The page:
Mitigate Mobile Cross-platform Headaches

Android is now the most widely used mobile operating system in both the United States  and the world , according to the research firms Canalys and Nielsen. But behind that news lurk a lot of headaches for enterprise developers.

For example, 48 percent of U.S. smartphones run Android. So unless an enterprise is comfortable alienating 1 out of every 2employees or customers, its developers have to create apps for at least iOS, BlackBerry or Windows Mobile. If that enterprise is multinational, then its developers can add Symbian to their to-do list.

“We have European customers that say: ‘We know Symbian is going to die. It might take five years, but in the meantime, a large percentage of our workers have Symbian phones,’” says Adam Blum, CEO of Rhomobile, which provides development tools.

If that weren’t enough work for developers, there’s also fragmentation within some operating systems. For example, each Android smartphone vendor often has a unique implementation of the OS, while differences in screen size and resolution create additional variables that affect an app’s user experience.

Web or Native?

Some developers sidestep fragmentation by using “Web services” or “Web apps,” which consists of taking the phone’s browser and stripping off the user interface so it appears to be an app. One drawback is that the browser isn’t always able to access phone hardware, such as the GPS radio or accelerometer, thus limiting what this pseudo app can do.

“This is a very valid approach if you do not need to do anything fancy,” says Vince Chavy, product management director at RADVISION, a videoconferencing vendor whose portfolio includes endpoint apps that run on Android and iOS devices. “It is easy, and it is quite amazing what you can do with HTML5 and CSS nowadays.”

Some enterprises like Web apps because they leverage their developers’ existing skills. “What we always hear is, ‘Because my developers have Web skills, you get all that productivity and affordability across all phones,’” says Blum.

The alternative is a “native app,” whose benefits include better performance because the software doesn’t have to pull everything from the Web. If the target audience is made up of customers rather than employees, then another benefit is that native apps can be distributed through app stores.

“You will be closer to the look and feel of the device,” says Chavy. “You are only limited by your imagination and the OS SDK APIs.”

Write Once, Run Many

The big downside to native apps is that code for one OS version can’t be reused to create other OS versions. The corollary to that requirement is that if the enterprise doesn’t have developers versed in all of the major codes, it has to find them, which increases costs and lead time. “You need a different code base for iOS and Android,” says Chavy. “You need to find Objective C developers for your IOS client and Java/Android developers for the Android client. Those are tough to find!”

Hence the growing selection of tools that enable cross-platform app development, such as MoSync , PhoneGap  and Rhodes .

“You develop in C/C++,” says Henrik von Schoultz, MoSync co-founder and vice president of marketing and sales. “We will later also use other languages, like JavaScript and Lua. The developer uses MoSync APIs, and at build time we use an intermediate language and have profiles for your target devices. We compile native to the OS you want to target.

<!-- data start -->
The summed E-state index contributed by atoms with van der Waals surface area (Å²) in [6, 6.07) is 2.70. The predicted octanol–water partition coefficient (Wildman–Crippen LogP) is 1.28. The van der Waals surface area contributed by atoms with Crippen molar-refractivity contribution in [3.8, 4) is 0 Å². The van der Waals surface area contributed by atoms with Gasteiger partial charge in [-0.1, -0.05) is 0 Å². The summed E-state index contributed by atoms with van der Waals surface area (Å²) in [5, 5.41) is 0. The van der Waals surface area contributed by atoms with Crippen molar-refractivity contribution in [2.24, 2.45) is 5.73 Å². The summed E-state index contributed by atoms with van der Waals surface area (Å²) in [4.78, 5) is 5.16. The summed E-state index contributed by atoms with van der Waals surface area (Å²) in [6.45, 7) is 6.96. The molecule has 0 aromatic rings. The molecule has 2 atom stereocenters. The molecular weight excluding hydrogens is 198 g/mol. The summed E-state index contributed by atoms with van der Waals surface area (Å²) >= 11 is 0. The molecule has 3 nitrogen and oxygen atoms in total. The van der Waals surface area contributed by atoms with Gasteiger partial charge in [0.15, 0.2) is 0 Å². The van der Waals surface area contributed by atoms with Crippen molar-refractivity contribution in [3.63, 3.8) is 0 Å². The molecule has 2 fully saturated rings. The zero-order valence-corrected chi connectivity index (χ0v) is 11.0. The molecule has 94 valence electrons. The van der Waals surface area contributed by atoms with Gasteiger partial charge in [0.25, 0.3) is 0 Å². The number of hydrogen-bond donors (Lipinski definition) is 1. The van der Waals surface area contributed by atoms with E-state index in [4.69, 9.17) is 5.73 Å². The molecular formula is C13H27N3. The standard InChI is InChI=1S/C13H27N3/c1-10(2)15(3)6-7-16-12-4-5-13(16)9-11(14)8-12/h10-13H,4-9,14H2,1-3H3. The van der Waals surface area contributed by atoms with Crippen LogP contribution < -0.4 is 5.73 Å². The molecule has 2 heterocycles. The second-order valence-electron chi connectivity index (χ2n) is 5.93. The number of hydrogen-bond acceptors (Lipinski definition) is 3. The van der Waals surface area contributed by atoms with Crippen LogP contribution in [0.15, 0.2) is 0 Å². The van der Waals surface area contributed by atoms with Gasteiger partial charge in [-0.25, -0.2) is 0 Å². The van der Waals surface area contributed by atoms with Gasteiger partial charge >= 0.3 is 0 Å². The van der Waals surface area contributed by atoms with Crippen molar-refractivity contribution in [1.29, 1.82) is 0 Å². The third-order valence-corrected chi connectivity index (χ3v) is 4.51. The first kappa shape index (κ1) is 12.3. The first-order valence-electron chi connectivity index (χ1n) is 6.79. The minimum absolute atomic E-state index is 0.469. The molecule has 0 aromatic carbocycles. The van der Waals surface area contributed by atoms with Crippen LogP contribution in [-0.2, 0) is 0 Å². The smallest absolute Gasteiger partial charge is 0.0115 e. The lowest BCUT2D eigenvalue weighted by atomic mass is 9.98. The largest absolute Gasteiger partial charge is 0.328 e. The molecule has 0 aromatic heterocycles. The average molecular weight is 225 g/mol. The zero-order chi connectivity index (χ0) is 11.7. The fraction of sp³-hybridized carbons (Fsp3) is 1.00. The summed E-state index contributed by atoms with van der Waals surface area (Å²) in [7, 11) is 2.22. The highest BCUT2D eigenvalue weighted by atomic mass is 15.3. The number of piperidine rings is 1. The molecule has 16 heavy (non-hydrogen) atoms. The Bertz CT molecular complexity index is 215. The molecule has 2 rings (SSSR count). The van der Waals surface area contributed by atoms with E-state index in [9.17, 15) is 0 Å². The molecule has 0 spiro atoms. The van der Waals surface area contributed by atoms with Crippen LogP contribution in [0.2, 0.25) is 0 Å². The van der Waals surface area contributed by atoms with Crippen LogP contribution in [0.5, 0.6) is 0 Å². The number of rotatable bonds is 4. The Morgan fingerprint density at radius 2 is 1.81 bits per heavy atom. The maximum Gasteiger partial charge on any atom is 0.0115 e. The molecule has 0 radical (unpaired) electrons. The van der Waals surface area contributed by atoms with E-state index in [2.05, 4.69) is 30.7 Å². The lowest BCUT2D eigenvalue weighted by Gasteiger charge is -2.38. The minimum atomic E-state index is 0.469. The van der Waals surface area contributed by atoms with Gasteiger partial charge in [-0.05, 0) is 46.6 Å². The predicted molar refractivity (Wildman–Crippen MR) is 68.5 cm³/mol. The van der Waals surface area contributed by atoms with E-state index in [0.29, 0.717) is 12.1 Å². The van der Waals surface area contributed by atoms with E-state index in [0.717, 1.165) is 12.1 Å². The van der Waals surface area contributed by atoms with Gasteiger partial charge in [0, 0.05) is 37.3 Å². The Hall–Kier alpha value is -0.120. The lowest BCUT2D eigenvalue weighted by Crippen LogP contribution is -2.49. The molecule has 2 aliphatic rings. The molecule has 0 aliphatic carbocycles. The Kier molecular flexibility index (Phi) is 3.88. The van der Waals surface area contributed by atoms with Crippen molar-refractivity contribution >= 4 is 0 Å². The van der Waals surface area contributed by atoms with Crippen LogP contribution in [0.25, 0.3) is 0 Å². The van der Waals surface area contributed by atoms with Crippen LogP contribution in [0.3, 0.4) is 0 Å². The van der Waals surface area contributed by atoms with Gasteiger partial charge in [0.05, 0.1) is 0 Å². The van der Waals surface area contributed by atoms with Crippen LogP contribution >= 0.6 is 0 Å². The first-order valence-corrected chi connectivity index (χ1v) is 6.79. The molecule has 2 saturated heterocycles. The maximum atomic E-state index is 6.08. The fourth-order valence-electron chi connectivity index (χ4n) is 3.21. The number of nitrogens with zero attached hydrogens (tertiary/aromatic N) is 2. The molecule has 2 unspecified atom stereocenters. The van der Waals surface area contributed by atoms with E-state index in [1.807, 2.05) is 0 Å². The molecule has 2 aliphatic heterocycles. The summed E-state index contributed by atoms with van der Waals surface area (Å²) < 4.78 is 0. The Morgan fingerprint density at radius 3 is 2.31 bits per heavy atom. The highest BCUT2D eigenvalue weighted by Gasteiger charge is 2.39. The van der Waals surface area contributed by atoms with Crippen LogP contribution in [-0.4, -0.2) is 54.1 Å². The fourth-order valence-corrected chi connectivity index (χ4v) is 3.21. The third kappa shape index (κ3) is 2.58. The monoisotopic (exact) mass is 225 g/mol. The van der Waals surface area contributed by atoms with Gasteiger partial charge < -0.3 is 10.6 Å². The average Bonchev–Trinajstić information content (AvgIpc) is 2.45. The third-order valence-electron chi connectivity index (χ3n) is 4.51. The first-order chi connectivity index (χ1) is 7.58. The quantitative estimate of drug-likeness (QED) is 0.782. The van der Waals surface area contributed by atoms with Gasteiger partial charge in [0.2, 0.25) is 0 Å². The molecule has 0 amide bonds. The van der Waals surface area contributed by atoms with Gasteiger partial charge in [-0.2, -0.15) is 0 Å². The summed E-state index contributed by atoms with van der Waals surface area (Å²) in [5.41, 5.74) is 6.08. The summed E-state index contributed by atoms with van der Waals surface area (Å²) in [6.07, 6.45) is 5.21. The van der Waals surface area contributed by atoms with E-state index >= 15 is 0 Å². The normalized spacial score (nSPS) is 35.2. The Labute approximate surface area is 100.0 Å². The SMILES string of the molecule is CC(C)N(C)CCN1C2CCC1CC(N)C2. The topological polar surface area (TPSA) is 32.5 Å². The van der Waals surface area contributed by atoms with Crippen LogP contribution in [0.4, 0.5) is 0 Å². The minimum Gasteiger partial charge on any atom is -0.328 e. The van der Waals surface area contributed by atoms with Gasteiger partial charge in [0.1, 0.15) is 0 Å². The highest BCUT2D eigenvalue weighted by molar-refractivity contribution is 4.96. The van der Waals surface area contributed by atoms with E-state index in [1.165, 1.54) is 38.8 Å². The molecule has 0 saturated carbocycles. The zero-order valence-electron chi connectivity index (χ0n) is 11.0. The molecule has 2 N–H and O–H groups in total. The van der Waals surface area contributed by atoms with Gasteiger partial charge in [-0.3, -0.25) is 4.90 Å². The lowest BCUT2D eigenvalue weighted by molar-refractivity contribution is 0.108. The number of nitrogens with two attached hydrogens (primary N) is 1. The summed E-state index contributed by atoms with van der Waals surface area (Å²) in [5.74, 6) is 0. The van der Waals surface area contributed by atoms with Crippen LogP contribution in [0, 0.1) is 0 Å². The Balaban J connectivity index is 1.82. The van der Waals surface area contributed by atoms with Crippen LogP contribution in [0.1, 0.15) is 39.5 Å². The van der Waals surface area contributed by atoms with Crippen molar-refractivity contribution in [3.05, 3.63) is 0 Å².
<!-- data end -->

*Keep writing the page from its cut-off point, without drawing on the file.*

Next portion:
“If a feature does not exist on an OS, the system tries to handle that. For example, if the target device doesn’t have GPS, you may use positioning from the cell towers.”

So how much time could a developer reasonably expect to save by using MoSync versus developing from scratch for each OS? It depends, but in one case, a developer went from Symbian to Android in about four hours . “If you have an app with loads of logic and not so much UI, you can save up to 80 percent,” says von Schoultz. “But if it’s a very UI-intense app, you may save maybe 30 percent.”

PhoneGap, meanwhile, emphasizes the importance of having both apps and a mobile-friendly website.

“They can use largely the same code in their mobile website as their native app in PhoneGap because we’re just running HTML and JavaScript right there,” says Andre Charland, president and co-founder of Nitobi, PhoneGap’s creator. “We’re compliant with W3C APIs. You’re also future-proofing your app because as the mobile browsers evolve, you can take your PhoneGap applications and push more of that into the browser, while still augmenting the native app experience with native code via plug-ins from PhoneGap.”

One Size Doesn’t Fit All

Tablets and smartphones come in an ever-increasing range of screen sizes and resolutions. As a result, developers also have to ensure that their app looks and works just as well on a 3.5-inch display as a 4.3-inch display, or on both an Android phone and an Android tablet.

“The first decision is if you want the same GUI on the phone and on the tablet,” says Chavy. “Some developers decide to have the same UX. In that case, they just make sure that when they design the GUI, it can resize nicely by deciding on which area resizes and by setting proper anchors on the objects.

The catch is that consumers and business users increasingly expect tablet apps to take advantage of the extra screen space.

“For example, in our SCOPIA Mobile application, on the phone, you can see the video or the presentation, and not both at the same time,” says Chavy. “On the tablet, since you have a bigger screen, we have layouts with both the video and the presentation.”